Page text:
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Sweden’s reclassification of Pfad could be delayed

23 Nov 2017, 6.35 pm GMT

Sweden's reclassification of Pfad could be delayed

London, 23 November (Argus) — Sweden's proposal to limit palm-based biofuels by reclassifying some feedstocks as co-products rather than residues could be delayed from the planned 1 July 2018 implementation date.

Concerns from Sweden's opposition party about suddenly limiting the supply of widely-used feedstock palm fatty acid distillate (Pfad) and inadvertently targeting other feedstocks which are considered highly sustainable led to calls for an impact assessment prior to committing the policy to legislation.

Primarily the Swedish government is trying to limit the use of Pfad for biodiesel production amid public pressure and concerns over the greenhouse gas (GHG) savings currently calculated for Pfad-derived hydrotreated vegetable oil (HVO) biodiesel, by reclassify Pfad as a co-production of crude palm oil production rather than a residue. But in doing so it might adversely affect other feedstocks such as domestically produced tall oil fatty acid (TOFA), and reduce Sweden's ability to meet its ambitious proposed biofuels targets.

Sweden's opposition party has suggested the government undertakes an impact assessment to review the proposed reclassification policy and more clearly define the features of this legislation, in order to better prepare the market. This would likely delay the proposed implementation date.

Pfad is a commonly-used feedstock for the production of hydrotreated vegetable oil (HVO) biodiesel, a drop in renewable diesel fuel which is used in relatively large volumes in Sweden as HVO is exempt from energy tax. The reclassification of Pfad to a co-product would force distributors to provide its GHG footprint back to the plantation, incorporating land use change (LUC) and indirect land use change (ILUC), which would reduce the GHG savings of Pfad-derived HVO biodiesel and make the product less competitive.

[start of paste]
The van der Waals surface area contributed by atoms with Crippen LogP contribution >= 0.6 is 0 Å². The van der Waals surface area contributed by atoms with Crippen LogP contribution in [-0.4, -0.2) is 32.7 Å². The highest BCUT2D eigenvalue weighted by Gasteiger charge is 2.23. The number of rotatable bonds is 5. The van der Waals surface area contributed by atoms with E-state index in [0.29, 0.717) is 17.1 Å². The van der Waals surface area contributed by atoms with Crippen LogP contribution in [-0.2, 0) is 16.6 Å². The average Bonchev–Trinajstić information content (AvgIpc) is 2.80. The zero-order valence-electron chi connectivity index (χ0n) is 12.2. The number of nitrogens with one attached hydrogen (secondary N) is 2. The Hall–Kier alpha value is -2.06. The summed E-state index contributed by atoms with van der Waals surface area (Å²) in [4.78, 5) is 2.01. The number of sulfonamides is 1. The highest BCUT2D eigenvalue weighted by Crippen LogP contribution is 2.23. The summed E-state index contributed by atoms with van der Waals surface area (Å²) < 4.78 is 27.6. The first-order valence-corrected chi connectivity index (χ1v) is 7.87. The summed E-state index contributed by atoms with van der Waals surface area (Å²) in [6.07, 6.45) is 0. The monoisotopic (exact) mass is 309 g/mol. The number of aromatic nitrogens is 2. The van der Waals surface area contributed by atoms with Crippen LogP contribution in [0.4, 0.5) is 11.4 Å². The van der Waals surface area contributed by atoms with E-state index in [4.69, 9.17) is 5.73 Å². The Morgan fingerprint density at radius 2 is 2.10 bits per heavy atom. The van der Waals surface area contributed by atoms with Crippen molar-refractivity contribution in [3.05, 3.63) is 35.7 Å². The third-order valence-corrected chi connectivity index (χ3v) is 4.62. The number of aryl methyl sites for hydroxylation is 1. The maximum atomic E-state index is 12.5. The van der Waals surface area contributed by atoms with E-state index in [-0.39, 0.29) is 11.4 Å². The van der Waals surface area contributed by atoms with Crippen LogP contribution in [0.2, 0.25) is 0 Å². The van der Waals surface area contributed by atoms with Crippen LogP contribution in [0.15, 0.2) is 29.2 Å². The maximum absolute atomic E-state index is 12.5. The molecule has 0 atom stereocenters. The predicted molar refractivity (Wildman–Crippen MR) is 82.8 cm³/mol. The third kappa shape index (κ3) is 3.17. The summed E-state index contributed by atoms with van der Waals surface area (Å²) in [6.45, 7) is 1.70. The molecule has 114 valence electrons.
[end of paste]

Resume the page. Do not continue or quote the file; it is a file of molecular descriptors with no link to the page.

Some Pfad is currently not traceable back to a certified source, according to market participants, meaning alternative supply would be required to meet current demand. It is expected that this policy would push palm oil-derived HVO biodiesel out of the Swedish market altogether, a market source told Argus.

But it is unclear which feedstocks would replace Pfad and whether there is sufficient supply at suitable prices to produce the amount of HVO biodiesel required for Sweden to achieve its proposed diesel GHG savings for the coming three years.

As the legislation has not been finalised and it is unclear whether this impact assessment will go ahead, [Finnish refiner] Neste is not currently speculating on the outcome of this policy or what raw materials would be used instead of Pfad for HVO biodiesel production, Neste's director of corporate communications Kaisa Lipponen told Argus. Neste is the largest producer of HVO biodiesel in Europe.

The objectives of the proposed impact assessment would be to identify how much Pfad would be taken out of the market and what feedstocks could replace it. Palm crude oil, TOFA) and used cooking oil have been highlighted as the most likely feedstocks to replace PFAD, according to market sources. But a reclassification of PFAD would likely also result in reclassification of other feedstocks such as TOFA, technical corn oil (TCO) and free fatty acids (FFA), to avoid breaching EU law. But these products are broadly considered more sustainable than palm-derived feedstocks. But if Pfad-derived biodiesel is able to provide traceability and high enough GHG savings, then it could still be used to produce HVO biodiesel for Sweden.

Reclassification of palm oil feedstocks is currently expected to begin from 1 July next year, pending final approval and enshrining into law in the upcoming budget, along with the GHG savings mandates for biofuels. But an impact assessment would likely push this implementation date back and could derail the policy altogether.


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